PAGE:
“From style guides for Coca-cola, book design in the 16th century, or the hand written origins of some of the world’s most famed fonts, the Archive collects, preserves, and tells the story of the importance and fascination with letters” —Juxtapoz
I found out about the Letterform Archive on my flight back from Europe to San Francisco. One of those extremely long, uncomfortable flights where you think about all the exciting things left to discover and to achieve in a place far from home, but that’s supposed to be your “new home”.
Fortunately, San Francisco is plenty of places to discover, experiences to offer, special people to get to know. Between these pearls, the Letterform Archive was one of the first ones I really wanted to check out. I’ve read about it in a British Airways’ magazine, and I noted down name, address and website, “The largest private collection of letters art in the USA”. The description didn’t cheat.
The Letterform Archive was founded by Rob Saunders, a graphic designer, teacher and publisher who collected admirable products of letters art for over 40 years, finally establishing the Archive (of which he’s currently the curator) in 2015. Saunders says in the interview for eyeondesign, “Periodicals are such a great snapshot in time, they’re extraordinary examples of design and production”. Indeed the collection of over 40.000 items is curated with a design-centric approach that aims to encourage browsing, discovery, and to be visually pleasant and easy to access.
This approach was very clear in their (free!) guided tour. When I get there, the big table at the center of the spacious room is covered with many different items, neatly arranged within a narrative line.
Actually, the tour develops around the table. Stephen Cole, Associate Curator and Editorial Director of the Letterform Archive, shows us the most antique example of writing of the Archive: the receipt of a sale dated 2000 years ago, and carved on stone, coming from the Middle East. The first examples of writing in the history of civilization are related to finance, even before to religion.
The second document picked by Cole is a bible, indeed. Precisely two kinds of biblical texts; the first one is a 1400’s manuscript, the second one is one of the first printed by Gutenberg, in 1450. The difference isn’t immediately perceptible, and Cole helps us to notice the well-done effects of Gutenberg’s printing press, resembling handwriting. The types of Gutenbergs’ printing press were realized slightly different from each others (for example, you could find many t in one page that were not identical, like they are instead in the modern printing) in order to recall the quality of uniqueness belonging to manuscript documents.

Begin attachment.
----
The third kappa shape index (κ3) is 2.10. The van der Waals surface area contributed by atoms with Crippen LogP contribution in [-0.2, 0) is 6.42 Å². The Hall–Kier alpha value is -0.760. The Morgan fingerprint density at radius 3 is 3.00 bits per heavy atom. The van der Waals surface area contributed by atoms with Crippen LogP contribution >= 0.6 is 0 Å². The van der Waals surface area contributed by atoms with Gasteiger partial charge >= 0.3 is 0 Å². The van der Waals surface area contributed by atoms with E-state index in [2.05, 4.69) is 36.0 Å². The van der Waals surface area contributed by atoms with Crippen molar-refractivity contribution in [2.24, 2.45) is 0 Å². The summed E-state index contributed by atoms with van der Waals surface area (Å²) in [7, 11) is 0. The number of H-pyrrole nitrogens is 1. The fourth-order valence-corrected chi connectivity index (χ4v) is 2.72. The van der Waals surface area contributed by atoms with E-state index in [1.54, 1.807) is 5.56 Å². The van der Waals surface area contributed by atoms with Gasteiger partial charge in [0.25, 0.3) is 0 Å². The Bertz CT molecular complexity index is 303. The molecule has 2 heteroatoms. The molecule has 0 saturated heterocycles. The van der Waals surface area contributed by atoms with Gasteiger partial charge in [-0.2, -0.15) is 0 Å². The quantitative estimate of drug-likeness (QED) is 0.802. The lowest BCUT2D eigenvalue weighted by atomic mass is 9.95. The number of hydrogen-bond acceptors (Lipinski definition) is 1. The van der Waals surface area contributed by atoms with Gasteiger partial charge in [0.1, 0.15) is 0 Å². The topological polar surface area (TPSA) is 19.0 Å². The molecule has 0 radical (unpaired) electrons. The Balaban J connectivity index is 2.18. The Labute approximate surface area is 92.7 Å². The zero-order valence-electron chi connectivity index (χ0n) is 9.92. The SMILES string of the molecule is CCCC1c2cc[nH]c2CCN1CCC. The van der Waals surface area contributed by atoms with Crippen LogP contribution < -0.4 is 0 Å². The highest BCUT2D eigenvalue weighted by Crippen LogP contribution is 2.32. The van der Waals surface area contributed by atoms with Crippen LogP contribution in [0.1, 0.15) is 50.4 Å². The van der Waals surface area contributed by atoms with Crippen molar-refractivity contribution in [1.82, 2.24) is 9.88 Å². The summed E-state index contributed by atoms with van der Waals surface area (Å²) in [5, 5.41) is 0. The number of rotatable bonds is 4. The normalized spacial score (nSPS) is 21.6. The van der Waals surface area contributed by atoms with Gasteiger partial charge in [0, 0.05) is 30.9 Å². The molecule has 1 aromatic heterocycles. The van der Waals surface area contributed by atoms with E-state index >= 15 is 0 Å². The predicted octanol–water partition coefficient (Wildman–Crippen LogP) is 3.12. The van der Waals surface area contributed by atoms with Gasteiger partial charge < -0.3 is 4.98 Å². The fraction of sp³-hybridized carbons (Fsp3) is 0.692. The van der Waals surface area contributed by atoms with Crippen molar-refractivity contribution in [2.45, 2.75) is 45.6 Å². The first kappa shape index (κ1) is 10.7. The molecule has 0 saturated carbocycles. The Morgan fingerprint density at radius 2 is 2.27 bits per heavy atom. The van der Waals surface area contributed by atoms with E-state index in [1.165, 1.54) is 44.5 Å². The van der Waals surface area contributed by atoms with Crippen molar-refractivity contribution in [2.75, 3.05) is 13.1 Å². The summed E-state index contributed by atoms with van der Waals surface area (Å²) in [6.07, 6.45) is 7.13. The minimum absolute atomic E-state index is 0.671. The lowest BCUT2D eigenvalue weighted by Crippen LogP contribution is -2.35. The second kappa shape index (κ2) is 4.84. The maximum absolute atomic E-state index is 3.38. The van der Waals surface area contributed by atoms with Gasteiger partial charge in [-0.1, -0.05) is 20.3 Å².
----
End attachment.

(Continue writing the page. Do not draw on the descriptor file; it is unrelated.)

Together with observation, comes the explanation of the processes and technologies used to create each document. Like the Phototype machine used to print the Black Panthers’ magazines and posters. Cole tells us: “the necessity of material defines the formal outcome”. This is as true as it is for painting. We can think about Picasso’s Blue Period, due not only to the meaning expressed within the paintings (sadness, depression, melancholy), but also to the good deal the painter got in buying blue paint in bulk. Artists start from the medium, therefore artworks and the media are extremely connected, both on the physical and conceptual levels.
The tour concludes with more artistically experimenting products, such as the works of Romano Hänni, Philip Grushkin, Eduardo Pauluzzi.
The Letterform Archive gathers valuable works of lettering, typography, calligraphy and graphic design; it boasts items coming from all around the world. In fact, one of the last acquisitions consists in the Jan Tholenaar Collection from Amsterdam, “one of the top five collections of its kind in the world” Cole affirms. Only this collection alone possesses 8,000 international foundry and printer type specimens, spanning from 1500 to the second half of 20th century.
The Art of Lettering links graphics with design, it expands the meaning of words through visual perception. Not only language is a primary tool for communication; it reveals the way the world is organized, and viceversa, the way we organize the world. Indeed the words we use indicate much of ourselves —how we think, what we feel, what’s relevant to us and so on. At the same time, the language we use to communicate shapes our mentality and our intellectual functions. Lera Boroditsky, cognitive scientist and one of the main contributors to the Theory of Linguistic Relativity, explains this concept at TED.
The vital importance of knowing a language and all its parts (like the words, the grammar, the pronunciation, the tone of voice) is very clear to who speaks multiple languages. In fact, it is what really got my attention when I moved to San Francisco from Italy. Although I already spoke English, the gap between me and the rest of the people, on the communicational level, was something very real. This is how and why I made Funny Words, a series of surrealistic images playing with English pronunciation and words’ meaning.
The Letterform Archive celebrates the power of written language preserving precious documents, that show the birth and develop of the Art of Lettering. The non profit art center represents a unique example, in San Francisco and in the world, of the necessity for humanity to preserve language, and to express its potentiality through innovative ways throughout history.